Amid standoff with China, Rajnath Singh to seek urgent supply of Su-30 fighters, T-90 tanks and other equipments from Russia
New Delhi | Jagran News Desk: The Indo-China standoff in eastern Ladakh which continues to sustain the tensed air in the relationship between two of the world’s most populated nations has pushed the government to seek immediate supply of some crucial defence equipments of India’s fighter aircrafts, battle tanks, and submarines.
Defence Minister Rajnath Singh, in his three-day visit to Russia, will be seeking the urgent supply of spares and associated equipment to India for Russian-made fighter planes, battle tanks, and submarines. The Defence Ministry will ask for the delivery of these equipment via air route instead of the sea route, given the urgency of the situation in the wake of Indo-China faceoff in the eastern Ladakh.
“During the visit, the Defence Minister will take up the issue of urgent supply of equipment and spares needed for the Russian-origin fighter aircraft including the Su-30MKIs and Mig-29s of Indian Air Force and Mig-29K of Indian Navy, the T-90 battle tanks of the army, and the Kilo-class submarine of the Navy along with other warships,” a government source was quoted as saying by the news agency ANI.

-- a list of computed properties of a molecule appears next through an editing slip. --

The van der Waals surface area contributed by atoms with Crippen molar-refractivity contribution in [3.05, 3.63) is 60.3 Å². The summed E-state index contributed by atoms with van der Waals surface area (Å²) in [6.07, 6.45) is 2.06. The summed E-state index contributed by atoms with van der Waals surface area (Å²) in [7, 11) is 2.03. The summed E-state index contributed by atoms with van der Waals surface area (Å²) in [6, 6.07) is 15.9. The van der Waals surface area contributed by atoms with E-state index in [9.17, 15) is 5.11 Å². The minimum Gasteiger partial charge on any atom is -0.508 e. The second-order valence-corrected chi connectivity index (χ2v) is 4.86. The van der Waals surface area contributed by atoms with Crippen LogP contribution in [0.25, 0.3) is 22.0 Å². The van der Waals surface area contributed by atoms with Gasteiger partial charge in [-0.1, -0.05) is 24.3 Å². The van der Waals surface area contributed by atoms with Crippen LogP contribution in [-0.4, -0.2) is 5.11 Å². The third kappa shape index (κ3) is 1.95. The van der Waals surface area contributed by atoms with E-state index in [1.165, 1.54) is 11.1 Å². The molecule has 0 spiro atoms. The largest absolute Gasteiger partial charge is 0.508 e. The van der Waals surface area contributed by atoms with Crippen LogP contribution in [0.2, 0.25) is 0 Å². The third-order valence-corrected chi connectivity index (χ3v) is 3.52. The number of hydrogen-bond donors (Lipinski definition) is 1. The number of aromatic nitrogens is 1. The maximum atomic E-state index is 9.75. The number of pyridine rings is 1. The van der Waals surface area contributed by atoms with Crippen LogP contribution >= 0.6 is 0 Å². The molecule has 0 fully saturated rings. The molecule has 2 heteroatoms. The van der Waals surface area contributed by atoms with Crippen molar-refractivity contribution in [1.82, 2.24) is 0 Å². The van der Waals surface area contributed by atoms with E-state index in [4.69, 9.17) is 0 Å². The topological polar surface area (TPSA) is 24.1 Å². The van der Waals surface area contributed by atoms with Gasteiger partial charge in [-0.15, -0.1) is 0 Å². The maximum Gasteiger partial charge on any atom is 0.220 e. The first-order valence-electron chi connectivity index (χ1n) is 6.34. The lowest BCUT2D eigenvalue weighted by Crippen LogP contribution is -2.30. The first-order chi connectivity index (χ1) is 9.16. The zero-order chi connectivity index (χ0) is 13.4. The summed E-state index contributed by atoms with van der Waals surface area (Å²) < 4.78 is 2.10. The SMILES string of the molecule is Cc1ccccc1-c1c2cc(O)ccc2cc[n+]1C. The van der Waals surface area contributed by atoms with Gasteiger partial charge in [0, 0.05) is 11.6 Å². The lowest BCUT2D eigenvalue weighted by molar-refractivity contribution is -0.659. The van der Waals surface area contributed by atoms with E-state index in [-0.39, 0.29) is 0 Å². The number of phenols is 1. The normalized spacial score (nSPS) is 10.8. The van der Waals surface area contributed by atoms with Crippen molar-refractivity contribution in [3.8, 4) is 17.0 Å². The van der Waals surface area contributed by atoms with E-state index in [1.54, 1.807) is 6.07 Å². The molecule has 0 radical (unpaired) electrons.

The government source claimed that the required equipment were poised to be delivered to India via sea-route before but was stuck there for “several months” due to the COVID-19 situation. The Defence Ministry, given India’s historic ties with Russia, will seek to get it delivered by air.
Indo-China faceoff in Ladakh: Who holds the edge?
Recent studies by the Belfer Center at the Harvard Kennedy School of Government in Boston and the Center for a New American Security in Washington, as reported by CNN suggest that India maintains an edge in high-altitude environments.
The Belfer study points out that India has about 270 fighter aircraft and 68 ground-attack aircraft along with a string of small air bases not very far from the Indo-China border. China, by contrast, has 157 fighters and a small fleet of ground-attack drones in the region closer to its border with India. The People's Liberation Army Air Force (PLAAF) uses eight bases in the region, but most of those are civilian airfields at problematic elevations, the Belfer study suggests.
India’s Mirage 2000 and Sukhoi Su-30 jets, also hold a qualitative edge in the region, where China's fields J-10, J-11 and Su-27 fighters – of which India’s Mirage 2000 and Su-30 jets are all-weather aircraft whereas China’s only J-10 aircraft has all-weather flying abilities.
"To weather a potential People's Liberation Army (PLA) attack, India has placed greater emphasis on infrastructure hardening; base resiliency; redundant command, control, and communications systems; and improved air defence," a September 2019 report by Center for a New American Security in Washington says.
The tensions continue to remain heightened between the two nuclear-armed states after the worst clash in decades between the two armies on the evening of 15 June in Galwan valley, left 20 Indian soldiers dead and 76 injured. Whereas Chinese side also suffered at least 43 casualties, with its state media now confirming the death of Chinese commanding officer during the faceoff.
Posted By: Aalok Sensharma
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